High blood pressure is the strength or force of the blood that is pushing against artery walls. When the pressure is too high, the heart works double-time. After a while, high blood pressure can weaken the blood vessels, kidneys, heart, and other organs in your body.
It is sometimes called the silent killer because of the absence of symptoms, as well as the serious health risks it causes. Some of the health risks associated with high blood pressure are kidney disease, heart failure, heart attack, stroke, peripheral artery disease, or vision loss. If the blood pressure becomes too high, a hypertensive crisis may happen and can be life-threatening.
Hypertensive Crisis Symptoms
Having a nosebleed is a hypertensive crisis symptom that must not be taken lightly. In a statement posted on their website, the American Heart Association said that high blood pressure does not normally cause nosebleeds or headaches. The strongest indication you are already experiencing a hypertensive crisis is when blood pressure shoots to as high as 180/12mmHg or more.
If your blood pressure is abnormally high and you are starting to suffer from headaches or having a nosebleed, the AHA recommends waiting for at least five minutes and retesting. When severe headaches or nosebleeds occur, and you are not feeling well, you should immediately get in touch with your doctor as these could be symptoms of other medical conditions.
Being Aware of the Condition
High blood pressure is dangerous in the sense that most of those who have it are not even aware of it. According to health organizations, almost one-third of the population in the UK suffers from high blood pressure, yet they do not know they already have it.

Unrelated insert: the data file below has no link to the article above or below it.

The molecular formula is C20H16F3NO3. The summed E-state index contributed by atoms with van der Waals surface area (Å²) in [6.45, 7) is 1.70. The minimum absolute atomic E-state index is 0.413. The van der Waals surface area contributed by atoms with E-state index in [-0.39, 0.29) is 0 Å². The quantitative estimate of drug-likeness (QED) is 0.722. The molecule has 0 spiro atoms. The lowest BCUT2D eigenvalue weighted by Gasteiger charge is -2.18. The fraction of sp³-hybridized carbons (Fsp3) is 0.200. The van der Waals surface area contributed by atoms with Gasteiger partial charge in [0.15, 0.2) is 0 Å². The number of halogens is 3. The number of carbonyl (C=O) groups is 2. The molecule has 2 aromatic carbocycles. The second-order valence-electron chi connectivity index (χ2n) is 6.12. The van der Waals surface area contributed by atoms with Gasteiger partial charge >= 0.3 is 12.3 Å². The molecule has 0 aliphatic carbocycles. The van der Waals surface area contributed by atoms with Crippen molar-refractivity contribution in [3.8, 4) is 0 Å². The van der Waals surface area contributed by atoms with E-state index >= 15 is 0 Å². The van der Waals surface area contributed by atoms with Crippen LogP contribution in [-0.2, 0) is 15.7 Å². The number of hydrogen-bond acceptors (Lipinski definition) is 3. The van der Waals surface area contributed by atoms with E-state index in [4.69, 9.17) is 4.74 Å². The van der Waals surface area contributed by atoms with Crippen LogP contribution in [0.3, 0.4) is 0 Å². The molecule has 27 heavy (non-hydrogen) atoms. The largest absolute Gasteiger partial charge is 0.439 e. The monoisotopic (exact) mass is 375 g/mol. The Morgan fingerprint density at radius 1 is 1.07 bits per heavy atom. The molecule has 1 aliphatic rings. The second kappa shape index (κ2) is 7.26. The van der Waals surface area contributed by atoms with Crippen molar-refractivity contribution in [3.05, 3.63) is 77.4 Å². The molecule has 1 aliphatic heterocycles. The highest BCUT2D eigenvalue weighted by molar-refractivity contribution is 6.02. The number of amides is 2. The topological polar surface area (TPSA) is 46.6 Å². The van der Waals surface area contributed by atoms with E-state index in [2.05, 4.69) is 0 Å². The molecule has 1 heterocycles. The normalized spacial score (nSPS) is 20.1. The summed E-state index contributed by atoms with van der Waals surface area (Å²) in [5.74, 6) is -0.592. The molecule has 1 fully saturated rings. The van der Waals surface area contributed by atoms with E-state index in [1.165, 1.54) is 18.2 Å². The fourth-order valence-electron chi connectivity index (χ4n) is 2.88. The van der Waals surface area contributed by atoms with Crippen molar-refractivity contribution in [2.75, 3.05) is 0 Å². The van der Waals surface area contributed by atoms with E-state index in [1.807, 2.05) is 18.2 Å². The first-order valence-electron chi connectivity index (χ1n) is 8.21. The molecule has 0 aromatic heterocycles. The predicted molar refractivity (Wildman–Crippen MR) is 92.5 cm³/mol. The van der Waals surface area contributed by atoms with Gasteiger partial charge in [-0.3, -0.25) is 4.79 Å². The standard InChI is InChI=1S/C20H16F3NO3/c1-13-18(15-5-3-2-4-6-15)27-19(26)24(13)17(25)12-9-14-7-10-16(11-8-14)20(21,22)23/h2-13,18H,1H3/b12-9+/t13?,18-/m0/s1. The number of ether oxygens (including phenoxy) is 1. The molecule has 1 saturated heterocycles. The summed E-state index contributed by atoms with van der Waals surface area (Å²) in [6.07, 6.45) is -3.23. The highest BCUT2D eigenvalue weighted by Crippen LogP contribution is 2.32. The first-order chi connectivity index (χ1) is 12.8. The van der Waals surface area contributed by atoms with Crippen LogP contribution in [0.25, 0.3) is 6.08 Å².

One surefire way to know if you are suffering from high blood pressure is to undergo regular checkups. If your blood pressure is unusually high, try to observe if you start feeling symptoms like fatigue, chest pain, vision problems, irregular heartbeat, and pounding in the neck, chest, or ears. Seeing blood in the urine and difficulty breathing are also indications of high blood pressure.
Lower Blood Pressure Readings
High blood pressure is caused by many factors. One of the biggest factors, however, is lifestyle choices. You can successfully manage your blood pressure by opting for a healthy lifestyle. Doing so could prevent, delay, or minimize the need for blood pressure control medication.
Perform physical activities for at least 150 minutes each week. Divide it into chunks of 30 minutes per day. This can reduce blood pressure readings by around five to eight mmHg.